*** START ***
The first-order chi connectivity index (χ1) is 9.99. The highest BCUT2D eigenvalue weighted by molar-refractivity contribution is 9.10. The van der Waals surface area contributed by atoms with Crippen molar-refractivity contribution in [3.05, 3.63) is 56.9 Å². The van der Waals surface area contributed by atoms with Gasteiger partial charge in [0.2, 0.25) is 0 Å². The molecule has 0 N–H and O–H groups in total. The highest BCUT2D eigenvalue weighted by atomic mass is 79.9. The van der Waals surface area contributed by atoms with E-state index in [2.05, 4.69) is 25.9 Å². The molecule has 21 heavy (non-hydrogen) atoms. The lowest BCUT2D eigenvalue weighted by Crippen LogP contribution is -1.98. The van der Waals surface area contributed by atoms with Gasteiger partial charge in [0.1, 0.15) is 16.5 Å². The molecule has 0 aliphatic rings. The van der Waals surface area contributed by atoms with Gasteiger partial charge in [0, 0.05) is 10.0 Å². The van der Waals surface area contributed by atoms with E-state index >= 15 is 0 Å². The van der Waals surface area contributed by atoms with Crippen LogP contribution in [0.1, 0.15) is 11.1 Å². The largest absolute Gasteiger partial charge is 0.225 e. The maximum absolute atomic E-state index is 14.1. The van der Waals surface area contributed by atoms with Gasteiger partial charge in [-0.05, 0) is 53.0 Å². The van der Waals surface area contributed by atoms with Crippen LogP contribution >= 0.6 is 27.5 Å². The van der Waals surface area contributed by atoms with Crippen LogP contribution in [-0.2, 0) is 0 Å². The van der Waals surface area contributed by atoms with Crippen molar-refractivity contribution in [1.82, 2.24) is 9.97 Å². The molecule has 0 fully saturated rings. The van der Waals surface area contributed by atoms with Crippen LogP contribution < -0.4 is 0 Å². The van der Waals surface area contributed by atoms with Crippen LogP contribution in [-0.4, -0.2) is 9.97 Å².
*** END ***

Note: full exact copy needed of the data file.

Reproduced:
The first-order chi connectivity index (χ1) is 9.99. The highest BCUT2D eigenvalue weighted by molar-refractivity contribution is 9.10. The van der Waals surface area contributed by atoms with Crippen molar-refractivity contribution in [3.05, 3.63) is 56.9 Å². The van der Waals surface area contributed by atoms with Gasteiger partial charge in [0.2, 0.25) is 0 Å². The molecule has 0 N–H and O–H groups in total. The highest BCUT2D eigenvalue weighted by atomic mass is 79.9. The van der Waals surface area contributed by atoms with E-state index in [2.05, 4.69) is 25.9 Å². The molecule has 21 heavy (non-hydrogen) atoms. The lowest BCUT2D eigenvalue weighted by Crippen LogP contribution is -1.98. The van der Waals surface area contributed by atoms with Gasteiger partial charge in [0.1, 0.15) is 16.5 Å². The molecule has 0 aliphatic rings. The van der Waals surface area contributed by atoms with Gasteiger partial charge in [0, 0.05) is 10.0 Å². The van der Waals surface area contributed by atoms with E-state index >= 15 is 0 Å². The van der Waals surface area contributed by atoms with Crippen LogP contribution in [0.1, 0.15) is 11.1 Å². The largest absolute Gasteiger partial charge is 0.225 e. The maximum absolute atomic E-state index is 14.1. The van der Waals surface area contributed by atoms with Gasteiger partial charge in [-0.05, 0) is 53.0 Å². The van der Waals surface area contributed by atoms with Crippen LogP contribution >= 0.6 is 27.5 Å². The van der Waals surface area contributed by atoms with Crippen LogP contribution in [-0.2, 0) is 0 Å². The van der Waals surface area contributed by atoms with Crippen molar-refractivity contribution in [1.82, 2.24) is 9.97 Å². The molecule has 0 fully saturated rings. The van der Waals surface area contributed by atoms with Crippen LogP contribution < -0.4 is 0 Å². The van der Waals surface area contributed by atoms with Crippen LogP contribution in [-0.4, -0.2) is 9.97 Å².